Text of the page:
I have been tied up with another project (more on that tomorrow) but had to note the good news from a New York court. From Reuters:
Goldman must face mortgage debt claims: U.S. appeals court
(Reuters) – A federal appeals court in New York has revived a lawsuit accusing Goldman Sachs Group Inc of misleading investors about the risks associated with mortgage securities offerings.
The 2nd U.S. Circuit Court of Appeals in New York said lead plaintiff NECA-IBEW Health & Welfare Fund, which owned some mortgage-backed certificates underwritten by Goldman, may pursue claims on behalf of a class of investors in certificates backed by mortgages originated by the same lenders.
It also said the fund need not allege an out-of-pocket loss to pursue a claim that an illiquid security had lost value.
I’m not up to speed on the argument they’re using, but it seems a good sign that the courts are willing to consider the possibility that the securities were sold misleadingly.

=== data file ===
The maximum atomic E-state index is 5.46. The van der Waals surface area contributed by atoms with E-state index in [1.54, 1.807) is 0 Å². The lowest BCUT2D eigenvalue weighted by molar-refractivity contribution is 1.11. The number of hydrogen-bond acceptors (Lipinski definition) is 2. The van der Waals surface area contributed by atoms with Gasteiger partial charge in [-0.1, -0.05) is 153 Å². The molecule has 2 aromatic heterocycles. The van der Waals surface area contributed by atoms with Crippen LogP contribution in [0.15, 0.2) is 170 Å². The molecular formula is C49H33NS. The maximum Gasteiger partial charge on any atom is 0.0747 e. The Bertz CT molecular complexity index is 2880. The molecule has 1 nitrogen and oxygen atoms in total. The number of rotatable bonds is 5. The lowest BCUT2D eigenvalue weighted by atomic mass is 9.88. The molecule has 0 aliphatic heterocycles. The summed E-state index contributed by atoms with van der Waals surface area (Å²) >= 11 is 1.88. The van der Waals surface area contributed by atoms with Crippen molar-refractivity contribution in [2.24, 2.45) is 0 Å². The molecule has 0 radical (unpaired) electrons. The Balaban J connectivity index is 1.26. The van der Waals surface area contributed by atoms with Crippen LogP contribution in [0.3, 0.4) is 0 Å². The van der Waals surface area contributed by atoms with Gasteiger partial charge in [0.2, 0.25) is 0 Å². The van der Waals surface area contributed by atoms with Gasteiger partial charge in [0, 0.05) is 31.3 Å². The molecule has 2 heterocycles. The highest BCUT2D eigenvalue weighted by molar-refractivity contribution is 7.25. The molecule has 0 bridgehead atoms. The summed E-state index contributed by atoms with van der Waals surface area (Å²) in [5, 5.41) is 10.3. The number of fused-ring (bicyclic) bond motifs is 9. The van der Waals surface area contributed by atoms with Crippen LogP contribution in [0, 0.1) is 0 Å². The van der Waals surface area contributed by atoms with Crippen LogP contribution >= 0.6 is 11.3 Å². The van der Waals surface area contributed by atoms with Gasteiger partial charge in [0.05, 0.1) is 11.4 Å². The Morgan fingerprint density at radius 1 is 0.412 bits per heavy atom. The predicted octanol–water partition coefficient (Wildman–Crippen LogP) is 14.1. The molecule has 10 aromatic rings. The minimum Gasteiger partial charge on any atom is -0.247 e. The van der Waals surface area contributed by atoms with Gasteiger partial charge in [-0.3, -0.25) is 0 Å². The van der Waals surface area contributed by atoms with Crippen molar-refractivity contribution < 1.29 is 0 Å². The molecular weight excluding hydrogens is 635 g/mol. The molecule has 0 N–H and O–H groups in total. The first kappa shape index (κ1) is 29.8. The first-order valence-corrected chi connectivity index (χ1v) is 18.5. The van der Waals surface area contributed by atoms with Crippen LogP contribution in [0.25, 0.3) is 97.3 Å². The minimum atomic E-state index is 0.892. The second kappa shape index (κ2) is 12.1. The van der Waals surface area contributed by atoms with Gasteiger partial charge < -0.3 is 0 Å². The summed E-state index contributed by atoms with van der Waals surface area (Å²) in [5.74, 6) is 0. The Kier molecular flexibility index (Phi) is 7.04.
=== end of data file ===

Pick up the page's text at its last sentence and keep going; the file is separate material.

Thursday’s decision reversed parts of rulings by U.S. District Judge Miriam Goldman Cedarbaum in Manhattan, and reinstates claims related to seven securities offerings in 2007.
It is a setback for Goldman, which like its rivals, faces hundreds or thousands of lawsuits by mortgage debt investors. These investors typically seek to recoup losses on securities they bought by claiming they were misled about the risks…
In its December 2008 lawsuit, the NECA-IBEW fund contended that Goldman’s offering documents for 17 securities offerings contained false and misleading information about underwriting guidelines of the mortgage lenders, property appraisals associated with the loans, and the associated risks.
And of course, the fact that it’s a pension fund bringing the suit is the icing on the cake – it’s very nice to see someone taking their fiduciary responsibility seriously.